Wagner, Wesendonck-Lieder (arr. Henze), J. Van Nes, Northern Sinfonia, R. Hickox (Chandos, 1995)
Bruckner, Symphony No. 7, Bavarian Radio Symphony Orchestra, K. Böhm (Audite, 1977) [64'30"]
Bruckner, Symphony No. 7, Chicago Symphony Orchestra, B. Haitink (CSO Resound, 2007) [67'30"]
The evening's big discovery was the Henze arrangement, made in 1976 for a chamber-sized group of strings, harp, horns, and winds. Wagner composed these five songs on poems by Mathilde Wesendonck, during a time when his infatuation with Mathilde destroyed his first marriage. He set aside his work on the Ring cycle, working out in the songs some of the themes he would use in Tristan und Isolde. Wagner specified only that the songs were written for eine Frauenstimme, and although we have enjoyed them sung by a soprano (most memorably, Christine Brewer), they work well for a low-set voice, too. By almost anyone's standards, Nathalie Stutzmann's voice is not ideal for Wagner, but Henze's transparent scoring, with lots of divisi and low winds (alto flute, English horn, bass clarinet, and contrabassoon), can accommodate a smaller voice. Stutzmann has mannerisms that will bother some listeners, especially a tendency to hit some notes in straight tone, just a scintilla under pitch, and then warm the sound with vibrato. Still, this was a beautiful, nuanced reading of both text and vocal line that focused more on artistry than real power. The delicate sounds created by Henze -- muted brass, tinges of harp, no violins or basses in the third song, murky fogs in the third and fifth songs -- were scaled beautifully to this intimate performance, likely far too intimate for listeners farther away in this large hall.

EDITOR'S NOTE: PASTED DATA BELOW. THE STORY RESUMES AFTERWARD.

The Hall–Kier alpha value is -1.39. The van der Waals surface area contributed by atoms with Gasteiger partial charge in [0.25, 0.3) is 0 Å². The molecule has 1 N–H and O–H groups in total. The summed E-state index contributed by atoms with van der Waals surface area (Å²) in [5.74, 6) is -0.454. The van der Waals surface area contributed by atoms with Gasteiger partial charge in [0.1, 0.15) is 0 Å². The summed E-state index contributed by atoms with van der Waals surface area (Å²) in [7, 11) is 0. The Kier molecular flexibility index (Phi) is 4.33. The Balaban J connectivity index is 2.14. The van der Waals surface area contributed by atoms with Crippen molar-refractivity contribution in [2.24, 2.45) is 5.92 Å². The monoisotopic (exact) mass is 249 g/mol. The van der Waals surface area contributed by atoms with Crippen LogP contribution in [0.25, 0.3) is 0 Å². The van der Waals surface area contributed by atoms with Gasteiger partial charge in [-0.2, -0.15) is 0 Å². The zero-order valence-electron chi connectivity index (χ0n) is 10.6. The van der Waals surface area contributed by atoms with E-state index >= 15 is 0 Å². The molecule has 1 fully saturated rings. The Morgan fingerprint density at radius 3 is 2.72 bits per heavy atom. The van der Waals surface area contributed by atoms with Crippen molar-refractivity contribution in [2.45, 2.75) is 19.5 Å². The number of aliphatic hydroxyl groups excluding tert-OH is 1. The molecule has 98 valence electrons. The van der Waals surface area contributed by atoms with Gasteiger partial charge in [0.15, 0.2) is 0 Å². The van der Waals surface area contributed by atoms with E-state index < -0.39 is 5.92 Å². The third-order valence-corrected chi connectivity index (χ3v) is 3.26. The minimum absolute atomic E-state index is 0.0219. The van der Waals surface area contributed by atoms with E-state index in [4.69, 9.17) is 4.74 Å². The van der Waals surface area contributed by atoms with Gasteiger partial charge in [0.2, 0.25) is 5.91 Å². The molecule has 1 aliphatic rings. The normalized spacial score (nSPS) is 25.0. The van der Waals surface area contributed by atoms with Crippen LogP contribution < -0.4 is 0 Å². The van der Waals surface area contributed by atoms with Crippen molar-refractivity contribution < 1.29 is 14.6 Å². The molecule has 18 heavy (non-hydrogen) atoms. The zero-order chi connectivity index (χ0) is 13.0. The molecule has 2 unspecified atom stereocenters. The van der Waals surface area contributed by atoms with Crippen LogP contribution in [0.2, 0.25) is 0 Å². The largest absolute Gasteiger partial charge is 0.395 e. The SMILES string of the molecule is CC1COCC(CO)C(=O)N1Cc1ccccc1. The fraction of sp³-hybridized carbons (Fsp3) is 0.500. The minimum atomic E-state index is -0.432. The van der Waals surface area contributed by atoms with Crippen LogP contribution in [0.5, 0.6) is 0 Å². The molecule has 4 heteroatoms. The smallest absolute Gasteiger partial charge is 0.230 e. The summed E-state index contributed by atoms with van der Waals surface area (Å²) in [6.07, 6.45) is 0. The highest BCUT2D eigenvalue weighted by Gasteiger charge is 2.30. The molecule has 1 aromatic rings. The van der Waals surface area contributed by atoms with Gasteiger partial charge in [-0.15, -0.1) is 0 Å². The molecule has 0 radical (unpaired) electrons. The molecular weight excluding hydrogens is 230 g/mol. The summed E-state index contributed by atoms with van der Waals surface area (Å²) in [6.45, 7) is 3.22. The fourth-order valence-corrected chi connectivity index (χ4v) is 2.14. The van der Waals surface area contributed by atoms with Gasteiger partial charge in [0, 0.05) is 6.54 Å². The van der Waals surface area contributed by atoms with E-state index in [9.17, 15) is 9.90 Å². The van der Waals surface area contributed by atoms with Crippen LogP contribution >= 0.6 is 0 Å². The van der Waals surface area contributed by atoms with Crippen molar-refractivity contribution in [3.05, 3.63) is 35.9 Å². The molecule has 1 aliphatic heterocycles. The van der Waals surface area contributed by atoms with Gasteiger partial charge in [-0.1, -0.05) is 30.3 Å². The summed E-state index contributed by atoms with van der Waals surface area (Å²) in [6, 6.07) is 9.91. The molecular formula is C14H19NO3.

Although Eschenbach's Bruckner with the NSO thus far has been admirable -- an eternity-minded ninth in 2012 and a bold sixth in 2010 -- his take on the seventh symphony (E major, WAB 107) was no less strange. The orchestration (an imperial brass section of 4 horns, 4 Wagner tubas, 3 trumpets, 3 trombones, tuba) and many of the motifs are Bruckner's tribute to Wagner. When he began the Adagio movement, Bruckner reportedly had premonitions that the idolized composer he called "the Master" would soon die, a passing that occurred in the middle of Bruckner's composition of the second movement. In response, he extended the Adagio, marking its concluding elegy "In memory of the immortal and dearly beloved Master who has departed this life." At the climax of the Adagio is a disputed cymbal crash and triangle roll, which Bruckner added at the request of his friends Ferdinand Löwe and Josef Schalk, with the acceptance of Arthur Nikisch, who conducted the premiere in Leipzig. Because this percussive accent was added to the score on a little pasted-on slip of paper, some conductors choose not to include it: there is not much of a role for percussion in the symphony overall, and two players to perform this few seconds of music are not otherwise needed in the course of an hour-long work.
Anne Midgette, National Symphony’s Eschenbach gives Bruckner a loving, original reading (Washington Post, October 12)
This concert repeats tonight and tomorrow night (October 12 and 13, 8 pm), in the Kennedy Center Concert Hall.